However, there are some land-based gaming options here. Most notably, the state is home to three Native American casinos: the Wind Creek Casino in Atmore, and two Creek Casinos (in Wetumpka and Montgomery). These venues may be seen more like “slot parlors” to some, as they do not include table games: only slots and other electronic machines are available. However, the tribes have tried to make the venues well-rounded by providing a range of entertainment and dining options as well.

Other venues have also made their mark. In particular, Alabama has had an interesting history when it comes to “electronic bingo” halls, which have been the subject of a number of legal battles over the years. At one time, electronic bingo parlors were quite common, usually in cities and towns that had specifically authorized them. The games are similar to slot machines, but work in a different way, setting up debates similar to those held about “sweepstakes cafés” in other states.

But in 2010, Governor Bob Riley organized an anti-gambling task force that attempted to close most of these businesses. While the state’s Supreme Court ultimately said that the task force was invalid, allowing many of those halls to reopen. But the debate was set, and several more closures would occur in the years to come, sometimes with county sheriffs performing raids after determining the games to be illegal.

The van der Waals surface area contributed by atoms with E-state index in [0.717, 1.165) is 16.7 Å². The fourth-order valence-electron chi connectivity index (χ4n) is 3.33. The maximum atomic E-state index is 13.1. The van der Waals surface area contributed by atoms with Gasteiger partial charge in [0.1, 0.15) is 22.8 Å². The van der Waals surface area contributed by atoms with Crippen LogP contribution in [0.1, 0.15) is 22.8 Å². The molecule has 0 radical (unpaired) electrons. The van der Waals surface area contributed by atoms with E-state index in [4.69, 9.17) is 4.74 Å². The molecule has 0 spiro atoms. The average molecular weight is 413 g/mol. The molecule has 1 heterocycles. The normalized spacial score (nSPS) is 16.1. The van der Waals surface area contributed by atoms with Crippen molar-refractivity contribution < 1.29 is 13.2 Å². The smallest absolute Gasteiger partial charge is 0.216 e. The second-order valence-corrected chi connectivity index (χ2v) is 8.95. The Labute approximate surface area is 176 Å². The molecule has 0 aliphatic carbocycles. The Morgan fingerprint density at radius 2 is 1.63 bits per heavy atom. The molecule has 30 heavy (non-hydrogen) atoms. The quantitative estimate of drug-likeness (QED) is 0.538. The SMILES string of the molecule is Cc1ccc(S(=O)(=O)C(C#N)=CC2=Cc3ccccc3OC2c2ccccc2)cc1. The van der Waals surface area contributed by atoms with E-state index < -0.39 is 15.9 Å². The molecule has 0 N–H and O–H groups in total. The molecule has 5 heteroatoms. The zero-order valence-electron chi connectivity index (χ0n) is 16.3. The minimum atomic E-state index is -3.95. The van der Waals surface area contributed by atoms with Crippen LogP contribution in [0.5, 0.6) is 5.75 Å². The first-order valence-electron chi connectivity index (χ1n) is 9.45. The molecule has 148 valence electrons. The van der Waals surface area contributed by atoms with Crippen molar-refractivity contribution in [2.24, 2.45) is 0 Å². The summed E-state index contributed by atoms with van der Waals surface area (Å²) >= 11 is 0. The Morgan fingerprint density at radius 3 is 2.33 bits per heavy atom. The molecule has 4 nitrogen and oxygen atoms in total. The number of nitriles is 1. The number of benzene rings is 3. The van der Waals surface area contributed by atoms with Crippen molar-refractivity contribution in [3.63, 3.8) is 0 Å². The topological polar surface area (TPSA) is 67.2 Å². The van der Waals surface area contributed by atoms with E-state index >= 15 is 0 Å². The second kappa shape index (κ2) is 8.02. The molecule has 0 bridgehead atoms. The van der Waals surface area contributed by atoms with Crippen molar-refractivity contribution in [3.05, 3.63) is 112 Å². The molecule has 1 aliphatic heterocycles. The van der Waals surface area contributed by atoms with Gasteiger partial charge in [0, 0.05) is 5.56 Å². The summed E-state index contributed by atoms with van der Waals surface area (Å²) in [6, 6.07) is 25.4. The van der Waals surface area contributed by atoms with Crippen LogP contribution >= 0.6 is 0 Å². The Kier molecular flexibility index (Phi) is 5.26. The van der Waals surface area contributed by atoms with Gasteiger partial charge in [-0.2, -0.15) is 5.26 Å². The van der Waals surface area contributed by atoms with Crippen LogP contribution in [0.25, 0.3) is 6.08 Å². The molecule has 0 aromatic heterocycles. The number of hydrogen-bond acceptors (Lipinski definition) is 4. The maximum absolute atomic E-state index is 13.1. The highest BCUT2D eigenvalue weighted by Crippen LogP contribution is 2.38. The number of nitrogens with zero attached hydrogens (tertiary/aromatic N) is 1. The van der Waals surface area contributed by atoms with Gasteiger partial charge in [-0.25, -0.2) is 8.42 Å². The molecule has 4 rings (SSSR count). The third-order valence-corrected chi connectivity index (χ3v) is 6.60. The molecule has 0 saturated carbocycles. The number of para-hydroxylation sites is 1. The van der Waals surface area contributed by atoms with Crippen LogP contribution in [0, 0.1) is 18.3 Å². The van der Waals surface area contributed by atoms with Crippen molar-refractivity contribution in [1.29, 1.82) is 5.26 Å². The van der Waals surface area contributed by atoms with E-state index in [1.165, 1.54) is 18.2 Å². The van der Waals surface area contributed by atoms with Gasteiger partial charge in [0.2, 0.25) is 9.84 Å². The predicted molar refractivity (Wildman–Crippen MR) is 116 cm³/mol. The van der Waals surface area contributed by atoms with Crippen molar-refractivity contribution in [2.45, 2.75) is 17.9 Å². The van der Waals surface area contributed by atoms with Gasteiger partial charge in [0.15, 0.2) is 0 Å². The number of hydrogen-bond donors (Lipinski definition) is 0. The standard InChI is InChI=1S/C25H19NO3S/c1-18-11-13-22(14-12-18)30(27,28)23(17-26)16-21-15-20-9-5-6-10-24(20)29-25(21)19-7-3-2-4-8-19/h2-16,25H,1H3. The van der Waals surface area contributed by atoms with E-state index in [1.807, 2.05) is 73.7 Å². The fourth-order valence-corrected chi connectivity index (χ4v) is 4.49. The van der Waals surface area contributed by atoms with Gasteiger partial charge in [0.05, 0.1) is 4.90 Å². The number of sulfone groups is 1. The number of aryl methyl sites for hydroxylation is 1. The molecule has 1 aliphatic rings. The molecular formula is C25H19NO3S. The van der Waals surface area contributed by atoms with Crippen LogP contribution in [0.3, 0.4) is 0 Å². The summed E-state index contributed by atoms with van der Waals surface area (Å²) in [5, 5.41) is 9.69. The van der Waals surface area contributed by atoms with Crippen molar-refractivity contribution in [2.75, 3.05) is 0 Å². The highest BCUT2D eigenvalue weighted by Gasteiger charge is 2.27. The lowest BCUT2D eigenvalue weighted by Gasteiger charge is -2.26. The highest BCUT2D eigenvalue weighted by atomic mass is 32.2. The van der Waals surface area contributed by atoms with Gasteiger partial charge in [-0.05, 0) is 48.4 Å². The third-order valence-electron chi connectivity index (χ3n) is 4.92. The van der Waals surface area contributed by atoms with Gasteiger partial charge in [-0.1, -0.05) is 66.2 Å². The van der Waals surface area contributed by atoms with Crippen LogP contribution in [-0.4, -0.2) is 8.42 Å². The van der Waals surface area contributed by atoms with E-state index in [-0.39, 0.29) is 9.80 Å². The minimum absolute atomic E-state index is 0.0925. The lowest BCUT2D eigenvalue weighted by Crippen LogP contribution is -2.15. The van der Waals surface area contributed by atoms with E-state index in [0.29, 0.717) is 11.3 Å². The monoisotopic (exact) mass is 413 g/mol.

The highest-profile battle took place at the VictoryLand greyhound track in Shorter, which played host to Quincy’s 777, the largest electronic bingo venue in the state. In October 2010, federal prosecutors filed charges against several lawmakers and the VictoryLand owner in relation to a corruption investigation surrounding both the bingo hall and the investigations into the industry.

Future Developments

Like many states, Alabama has been suffering from budget shortfalls, particularly in the years since the 2008 recession. During the 2015 legislative session, state lawmakers considered several solutions to this problem, and one of the major considerations was whether the state should finally embrace at least some form of gaming.